Belfast Telegraph

Tuesday 1 September 2015

End of Hazelwood Integrated College crisis in sight

By Anna Maguire

Published 07/09/2013

Sixteen-year-old pupils Mark Buick (left) and Peter Houston make their point at the locked gates yesterday
Sixteen-year-old pupils Mark Buick (left) and Peter Houston make their point at the locked gates yesterday

A bitter row which has left 200 pupils locked out of their classrooms for a week could be resolved by Monday, it can be revealed.

A meeting between Belfast Education and Library Board (BELB), Hazelwood Integrated College and the Department of Education brought the first signs of a breakthrough yesterday.

Pupils have been locked out of an 18-room mobile classroom unit at the north Belfast school for a week, after the education board padlocked the facility shut on Monday evening, hours before pupils returned to school.

In a joint statement – issued by Belfast Education and Library Board – the board, department and school said they had agreed several "actions with the aim of bringing about a speedy conclusion to the accommodation issues".

Yesterday, the north Belfast school said staff are "hopeful and optimistic" that a meeting on Monday afternoon will deliver a resolution to the dispute.

"The mobiles being opened is the only resolution acceptable to the school," said Bronagh McLaughlin, marketing and enterprise manager at Hazelwood College. "Pupils will be at the school on Monday."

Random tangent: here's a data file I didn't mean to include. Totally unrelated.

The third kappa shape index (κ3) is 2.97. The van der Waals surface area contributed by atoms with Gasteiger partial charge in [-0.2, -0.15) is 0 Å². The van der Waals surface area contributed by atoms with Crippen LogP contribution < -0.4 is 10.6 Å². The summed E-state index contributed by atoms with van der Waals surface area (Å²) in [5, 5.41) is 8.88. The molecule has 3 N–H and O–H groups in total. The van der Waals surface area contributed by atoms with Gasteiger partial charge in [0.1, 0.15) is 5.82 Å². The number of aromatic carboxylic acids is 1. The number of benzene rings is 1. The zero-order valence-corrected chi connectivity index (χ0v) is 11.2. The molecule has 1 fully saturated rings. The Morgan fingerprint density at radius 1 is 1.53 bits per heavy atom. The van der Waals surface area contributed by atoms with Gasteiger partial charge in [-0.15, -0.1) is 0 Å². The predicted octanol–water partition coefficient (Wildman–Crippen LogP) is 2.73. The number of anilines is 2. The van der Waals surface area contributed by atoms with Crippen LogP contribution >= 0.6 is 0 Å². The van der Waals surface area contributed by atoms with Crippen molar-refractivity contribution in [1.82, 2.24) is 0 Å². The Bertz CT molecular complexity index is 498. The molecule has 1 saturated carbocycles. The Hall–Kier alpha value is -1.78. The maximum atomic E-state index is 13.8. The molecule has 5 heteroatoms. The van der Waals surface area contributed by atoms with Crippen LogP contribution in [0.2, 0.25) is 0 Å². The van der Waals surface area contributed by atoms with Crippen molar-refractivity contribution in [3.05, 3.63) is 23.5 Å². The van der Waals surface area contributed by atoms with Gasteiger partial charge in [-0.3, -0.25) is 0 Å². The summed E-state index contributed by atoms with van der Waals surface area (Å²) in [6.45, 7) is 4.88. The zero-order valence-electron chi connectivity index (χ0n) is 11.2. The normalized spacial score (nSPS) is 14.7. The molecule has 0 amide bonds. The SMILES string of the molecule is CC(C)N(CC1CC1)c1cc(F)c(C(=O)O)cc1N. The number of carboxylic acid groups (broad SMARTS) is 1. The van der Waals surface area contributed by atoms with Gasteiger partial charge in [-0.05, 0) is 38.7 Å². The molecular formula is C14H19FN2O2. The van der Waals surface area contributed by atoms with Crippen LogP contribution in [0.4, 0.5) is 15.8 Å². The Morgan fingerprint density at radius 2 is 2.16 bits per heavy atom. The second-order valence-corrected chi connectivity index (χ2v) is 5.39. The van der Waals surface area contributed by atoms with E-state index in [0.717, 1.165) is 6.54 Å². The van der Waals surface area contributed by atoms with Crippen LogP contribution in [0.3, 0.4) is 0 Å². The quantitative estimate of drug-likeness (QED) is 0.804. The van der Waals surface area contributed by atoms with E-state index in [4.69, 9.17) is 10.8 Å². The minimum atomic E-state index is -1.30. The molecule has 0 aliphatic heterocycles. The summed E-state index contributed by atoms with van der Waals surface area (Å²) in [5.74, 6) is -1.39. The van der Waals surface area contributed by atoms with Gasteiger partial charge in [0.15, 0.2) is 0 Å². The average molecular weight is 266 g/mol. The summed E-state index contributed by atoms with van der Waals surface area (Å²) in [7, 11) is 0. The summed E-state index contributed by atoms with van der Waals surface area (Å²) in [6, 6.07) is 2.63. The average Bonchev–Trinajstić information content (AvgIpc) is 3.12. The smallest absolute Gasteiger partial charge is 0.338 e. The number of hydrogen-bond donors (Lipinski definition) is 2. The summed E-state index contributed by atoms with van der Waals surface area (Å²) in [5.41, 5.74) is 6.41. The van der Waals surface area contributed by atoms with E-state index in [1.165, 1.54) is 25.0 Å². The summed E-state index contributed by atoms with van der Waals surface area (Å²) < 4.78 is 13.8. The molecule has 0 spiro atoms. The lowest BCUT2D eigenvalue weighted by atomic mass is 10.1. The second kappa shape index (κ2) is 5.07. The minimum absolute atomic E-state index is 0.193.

The stalemate is now the subject of legal proceedings.

KRW Law (formerly known as Kevin Winters Solicitors) has filed papers seeking leave for a judicial review on behalf of a fourth-year pupil at the school. The application will heard at the High Court on Monday morning.

In a statement yesterday evening, the law firm said: "We act on behalf of a mother, whose son is a fourth-year pupil at Hazelwood Integrated College.

"He has been denied access to school facilities following a decision by BELB to lock up mobile units designed to accommodate increases in student numbers.

"The decision has had a negative impact on the education needs of the applicant's child and a detrimental impact generally on all children at the school."

The law firm said a letter from solicitors acting for the education board, received on Friday morning, has left "no alternative but to proceed to court".

"The board refute the assertion that there is any breach of the Education Order, the Human Rights Act and the ECHR (European Convention on Human Rights) guaranteeing the right to education," KRW Law's statement added. The education board has cited outstanding health and safety matters and the need for departmental approval before issues over the lease of the land on which the mobile classrooms are located, and it owns, can be resolved. The school has pointed out that planning permission and building approval for the site were secured.

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